In other words, a little more that 'C'. There are two distince families of
"little more" (what cajuns call "lagnaippe") to worry about.
  • better and stronger data typing and information hiding
  • object oriented features
You can benefit a lot from C++ without getting too involved with "objects".
They bring a lot to the table but not without costs. Thinking objects is
a different approach. For example, you don't update the data file. Instead,
a data file is a persistent representation of some group of objects.
Each object has a method (function or sub-routine) that it uses to store or retrieve itself.

Have you thought about a simple project to use to learn with? I find that a small
personal project is very helpful and effective.

Best of luck,
~~~ 0;-Dan
 
Old 04-02-2012, 06:38 PM   #6
batfastad
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Hi there

Thanks for the info.
Yep I'm currently a professional PHP/JS developer and MySQL DBA. So I'm aware of the difference between procedural and OO as they stand with PHP. Back in the 90s I dabbled in Object Pascal with Delphi on Windows, building very simple GUI stuff (wake on lan magic packets, simple text editors etc) and a bit of basic. As well as various other scripting languages (AutoIt, AutoHotKey).

I'm quite interested in C initially but I've read up briefly about how C and C++ are related. I've got some tutorials and ready to go.
My main reason for wanting to get stuck into C is that it's the fundamental language of both ProFTPD and Apache modules. And my first project is to try to knock together a custom module for ProFTPD. Gone through the ProFTPD developers guide and it seems like I should be able to do what I want. I just need to cobble together the guts of the program in C first.

The difficulty I've found is knowing what tools I need to get started in Linux, compilers etc. In Fedora/LXDE I've just installed Code::Blocks and I'm pretty much underway (apart from an incorrectly linked compiler but that's now sorted!).

Cheers, B
 
Old 04-02-2012, 09:10 PM   #7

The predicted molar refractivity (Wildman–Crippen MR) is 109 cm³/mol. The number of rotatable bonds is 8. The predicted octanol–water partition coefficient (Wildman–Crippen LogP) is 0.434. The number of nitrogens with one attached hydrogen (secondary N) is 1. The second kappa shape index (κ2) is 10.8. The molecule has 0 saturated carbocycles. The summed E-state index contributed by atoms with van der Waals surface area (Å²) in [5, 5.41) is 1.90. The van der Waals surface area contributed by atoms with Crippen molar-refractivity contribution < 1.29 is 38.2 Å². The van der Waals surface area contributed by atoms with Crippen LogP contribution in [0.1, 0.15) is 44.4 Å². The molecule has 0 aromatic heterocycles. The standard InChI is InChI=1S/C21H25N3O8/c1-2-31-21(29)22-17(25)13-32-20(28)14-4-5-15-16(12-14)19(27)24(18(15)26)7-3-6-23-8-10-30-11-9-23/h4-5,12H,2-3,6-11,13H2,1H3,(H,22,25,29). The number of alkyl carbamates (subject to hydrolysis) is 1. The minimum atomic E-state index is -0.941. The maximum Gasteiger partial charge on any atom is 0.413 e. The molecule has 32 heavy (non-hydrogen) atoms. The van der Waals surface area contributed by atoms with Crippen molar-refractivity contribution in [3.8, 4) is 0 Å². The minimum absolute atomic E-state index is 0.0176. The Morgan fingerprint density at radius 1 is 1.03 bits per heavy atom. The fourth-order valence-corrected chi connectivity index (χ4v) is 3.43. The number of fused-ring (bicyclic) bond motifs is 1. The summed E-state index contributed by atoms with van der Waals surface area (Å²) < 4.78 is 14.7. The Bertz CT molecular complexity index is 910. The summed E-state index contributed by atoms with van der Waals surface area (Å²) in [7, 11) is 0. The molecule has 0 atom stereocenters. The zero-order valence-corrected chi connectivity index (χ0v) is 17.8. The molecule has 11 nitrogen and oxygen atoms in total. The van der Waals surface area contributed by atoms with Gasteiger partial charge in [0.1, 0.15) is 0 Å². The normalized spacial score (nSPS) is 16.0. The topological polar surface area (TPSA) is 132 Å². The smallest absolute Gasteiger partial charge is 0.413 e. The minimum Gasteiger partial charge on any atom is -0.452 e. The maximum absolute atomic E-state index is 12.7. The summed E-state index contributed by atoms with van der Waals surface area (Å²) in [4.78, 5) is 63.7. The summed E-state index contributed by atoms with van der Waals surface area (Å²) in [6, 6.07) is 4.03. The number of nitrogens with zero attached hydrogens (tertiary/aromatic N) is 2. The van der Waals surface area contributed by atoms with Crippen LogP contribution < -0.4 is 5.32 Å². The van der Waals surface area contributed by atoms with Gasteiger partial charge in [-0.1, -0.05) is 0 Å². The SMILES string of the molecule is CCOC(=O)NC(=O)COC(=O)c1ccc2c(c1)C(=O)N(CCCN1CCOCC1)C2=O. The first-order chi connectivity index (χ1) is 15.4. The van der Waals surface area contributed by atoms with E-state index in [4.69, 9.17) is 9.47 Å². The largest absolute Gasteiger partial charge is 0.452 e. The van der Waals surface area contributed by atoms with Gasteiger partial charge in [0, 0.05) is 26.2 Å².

SaintDanBert
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You might like these two books:

http://www.amazon.com/GNU-Linux-Appl...3418328&sr=1-6

http://www.amazon.com/An-Introductio...d_bxgy_b_img_b

One man's suggestions:

Think of C++ as "a better C compiler". C gives you struct data type. Look at the collection of standard library routines fopen() fread() fwrite() fclose() and friends. Each of these uses a struct to glue things together. Any code written to
use them can tinker the contents of the struct however they want. C++ lets you declare data items as public or private or protected within the struct. Now the compiler will enforce access to data items. Go the next step and the struct becomes a class and is even smarter.

C will let you do all sorts of tricky tricks with integers and pointers and character data items. C++ will permit the same things, but the compiler will enforce doing them only if you write the code to permit them in advance. All of that compile-time enforcement of data hiding and loose coupling is a huge help to good module or component based designs.

I'm here if you have questions. PM if you need to get my attention.

I started writing C in the early 80's on really, true AT&T(R) Unix(TM). I started with C++ in 1992 (I have a signed, first edition, Stroustroup book. grin) There is much to object oriented in C++ that I have never used, but I've been paid for thousands of lines of code -- both workstation and embedded.

keep Us Posted,
~~~ 0;-Dan